Applying Sealants at Temps Below 40° F

Winter is right around the corner, and for many in areas where the temperatures will drop, construction must go on. One of the questions we are asked often is the feasibility of sealant application at temperatures below 40° F. Sealant can be applied successfully at temperatures below 40° F, given the issues associated with cold temperature applications are recognized in advance and proper precautions are exercised. We offer the four most important aspects to consider:

  1. Areas the sealant will be applied to MUST BE clean, dry, and free of frost or any contaminating substance. Aside from frost, all other requisites mentioned would apply at temperatures at or below freezing as well.


Remember – Do not install sealant when the temperature is at or below the dew point. This is when the temperature at which the air is saturated with moisture vapor and liquid water (dew) or frost begins to form on the joint face.

  1. Prior to and during use, the sealant should be maintained at a temperature which it is workable. Most sealants have a tendency to become stiffer and more difficult to work with as temperatures decrease. Two-part sealants must be mixed as reasonably warm temperatures to obtain uniform blending of the components (approximately 50° to 80° F).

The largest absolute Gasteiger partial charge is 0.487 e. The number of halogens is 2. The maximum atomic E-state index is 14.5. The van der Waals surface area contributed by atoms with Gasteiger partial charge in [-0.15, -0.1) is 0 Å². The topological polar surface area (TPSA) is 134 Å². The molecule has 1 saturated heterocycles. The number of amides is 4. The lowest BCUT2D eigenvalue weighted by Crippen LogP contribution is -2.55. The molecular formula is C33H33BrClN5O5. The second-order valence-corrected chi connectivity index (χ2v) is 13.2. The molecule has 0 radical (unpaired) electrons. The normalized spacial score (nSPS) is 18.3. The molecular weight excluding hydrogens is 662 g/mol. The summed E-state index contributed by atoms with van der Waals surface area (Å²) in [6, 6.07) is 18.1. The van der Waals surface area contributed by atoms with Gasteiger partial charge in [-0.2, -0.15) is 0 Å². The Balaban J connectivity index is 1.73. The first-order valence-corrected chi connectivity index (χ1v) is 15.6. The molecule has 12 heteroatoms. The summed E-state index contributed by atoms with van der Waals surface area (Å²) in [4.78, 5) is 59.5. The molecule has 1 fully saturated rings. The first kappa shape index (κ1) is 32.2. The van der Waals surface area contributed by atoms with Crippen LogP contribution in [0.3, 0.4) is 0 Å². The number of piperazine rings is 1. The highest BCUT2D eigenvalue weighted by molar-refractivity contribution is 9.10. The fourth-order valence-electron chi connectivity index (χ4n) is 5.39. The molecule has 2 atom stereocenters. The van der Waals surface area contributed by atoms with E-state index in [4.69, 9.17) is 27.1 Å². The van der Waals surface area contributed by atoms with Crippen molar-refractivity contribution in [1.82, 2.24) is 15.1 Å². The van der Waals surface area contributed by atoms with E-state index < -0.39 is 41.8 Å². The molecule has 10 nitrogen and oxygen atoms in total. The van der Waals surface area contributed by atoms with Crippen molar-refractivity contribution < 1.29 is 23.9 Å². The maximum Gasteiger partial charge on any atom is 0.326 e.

Remember – Most sealants cure either by solvent evaporation, chemical reaction, or a combination of both. Cold temperatures retard both reactions. The main advantages of a slowed or retarded cure is longer “wet” time, which usually results in better ultimate adhesion to the substrate. The main disadvantages of a slow or retarded cure is the increased possibility of dirt pick-up due to prolonged tacky surfaces, and the increased rick of damage from physical contact during a soft or wet state.

***Under no circumstance should water emulsion (Latex) sealant be used at temperatures below freezing.

  1. The joints to be sealant will be open to their widest dimensions as temperatures decrease. The sealant should be tooled accordingly to compensate for compression of the sealant when the temperature rises.
  2. The most difficult aspect to weigh properly is the comfort of the mechanic. It items 1, 2, and 3 can be controlled properly, then the final criteria is the ability of the individual to operate satisfactorily at the cold temperature.
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